ARTICLE 18 -- INFORMATION COLLECTION: Greece, on behalf ofthe EU, identified the need to collect information with bothtraditional and modern technologies. Botswana, on behalf of theAfrican Group, urged that the information collected must actuallyaddress the problem of desertification as well as othersocio-economic problems, such as poverty. Egypt noted theunavailability of good information on land degradation and calledfor the establishment of a worldwide early warning mechanism. Chinaadded that the global network should include national, sub-regionaland regional mechanisms. Australia suggested that local data shouldbe considered where scientific data is not available. Benin notedthe lack of capacity in existing institutions to undertake theactivities envisaged by the Convention.

Paragraph 1 states that Parties will coordinate thecollection, analysis and exchange of information. Egypt requestedreference to global early warning systems. Canada, supported byFrance and Israel, suggested that observation should also focus onthe effects of land degradation and emphasize the importance ofcentralized coordination. Tunisia called for the reference to theimportance of preventive measures. Belgium noted the gaps in thecurrent early warning systems and suggested they might be filled bythe proposed global network.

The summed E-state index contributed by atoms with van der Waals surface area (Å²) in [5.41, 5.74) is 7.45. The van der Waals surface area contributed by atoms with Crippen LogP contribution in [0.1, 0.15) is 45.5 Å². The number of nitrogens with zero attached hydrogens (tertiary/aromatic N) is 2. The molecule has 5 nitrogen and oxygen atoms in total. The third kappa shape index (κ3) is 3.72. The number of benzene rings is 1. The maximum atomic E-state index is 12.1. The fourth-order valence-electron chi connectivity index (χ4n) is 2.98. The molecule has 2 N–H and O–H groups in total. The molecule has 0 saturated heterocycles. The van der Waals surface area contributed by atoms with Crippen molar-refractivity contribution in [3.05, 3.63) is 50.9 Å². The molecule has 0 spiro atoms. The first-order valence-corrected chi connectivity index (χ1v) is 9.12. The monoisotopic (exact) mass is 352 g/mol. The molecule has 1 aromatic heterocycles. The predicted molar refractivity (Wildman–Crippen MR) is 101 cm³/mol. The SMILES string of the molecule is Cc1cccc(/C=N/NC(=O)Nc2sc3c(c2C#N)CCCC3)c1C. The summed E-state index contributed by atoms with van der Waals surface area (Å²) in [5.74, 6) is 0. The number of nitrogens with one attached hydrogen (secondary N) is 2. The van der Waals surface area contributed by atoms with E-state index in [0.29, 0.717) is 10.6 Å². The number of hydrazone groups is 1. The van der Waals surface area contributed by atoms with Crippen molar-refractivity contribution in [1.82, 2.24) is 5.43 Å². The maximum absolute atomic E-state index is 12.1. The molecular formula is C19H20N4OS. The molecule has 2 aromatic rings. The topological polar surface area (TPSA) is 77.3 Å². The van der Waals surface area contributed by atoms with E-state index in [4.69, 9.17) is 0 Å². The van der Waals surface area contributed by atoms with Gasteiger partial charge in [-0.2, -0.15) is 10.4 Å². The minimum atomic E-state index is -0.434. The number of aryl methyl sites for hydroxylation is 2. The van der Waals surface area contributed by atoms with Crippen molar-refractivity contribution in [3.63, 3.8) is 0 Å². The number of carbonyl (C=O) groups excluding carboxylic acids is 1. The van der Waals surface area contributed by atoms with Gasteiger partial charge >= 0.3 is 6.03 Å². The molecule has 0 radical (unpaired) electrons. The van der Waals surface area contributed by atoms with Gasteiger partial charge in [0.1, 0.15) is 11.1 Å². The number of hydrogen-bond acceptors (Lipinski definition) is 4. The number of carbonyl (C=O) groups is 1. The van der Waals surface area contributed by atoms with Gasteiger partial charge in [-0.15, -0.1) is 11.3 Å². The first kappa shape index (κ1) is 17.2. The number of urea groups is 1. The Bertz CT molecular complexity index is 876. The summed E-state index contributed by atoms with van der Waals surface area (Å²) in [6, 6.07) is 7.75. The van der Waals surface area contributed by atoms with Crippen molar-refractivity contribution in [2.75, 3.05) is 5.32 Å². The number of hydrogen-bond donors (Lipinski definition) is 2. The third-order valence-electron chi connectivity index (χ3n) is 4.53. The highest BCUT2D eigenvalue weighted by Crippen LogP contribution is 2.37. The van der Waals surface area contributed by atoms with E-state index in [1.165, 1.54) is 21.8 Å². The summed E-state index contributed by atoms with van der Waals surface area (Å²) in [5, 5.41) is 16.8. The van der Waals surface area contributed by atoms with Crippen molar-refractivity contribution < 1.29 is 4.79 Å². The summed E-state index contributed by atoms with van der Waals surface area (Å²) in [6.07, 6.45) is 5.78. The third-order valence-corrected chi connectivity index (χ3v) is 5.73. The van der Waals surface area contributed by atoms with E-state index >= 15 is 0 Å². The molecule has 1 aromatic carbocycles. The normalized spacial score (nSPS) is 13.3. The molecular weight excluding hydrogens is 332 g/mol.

Sub-paragraph 1(a) describes the activities to be undertakenby the global network. Niger questioned the merit of restrictingobservation stations to remote areas. France supported Tunisia'srequest to avoid mention of satellite imagery. Canada noted theconsiderable expense and logistical difficulties with this type oftechnology. China, supported by Burkina Faso, mentioned thatwithout appropriate financial support, this Article would not berealized. The US emphasized the importance of early warning inorder to mitigate the effects of drought and desertification. Egyptsupported the US and added that each nation must be responsible forsetting up appropriate sites for monitoring.

Sub-paragraph 1(b) calls for information collection,analysis and exchange activities to address local concerns. Therewas no debate.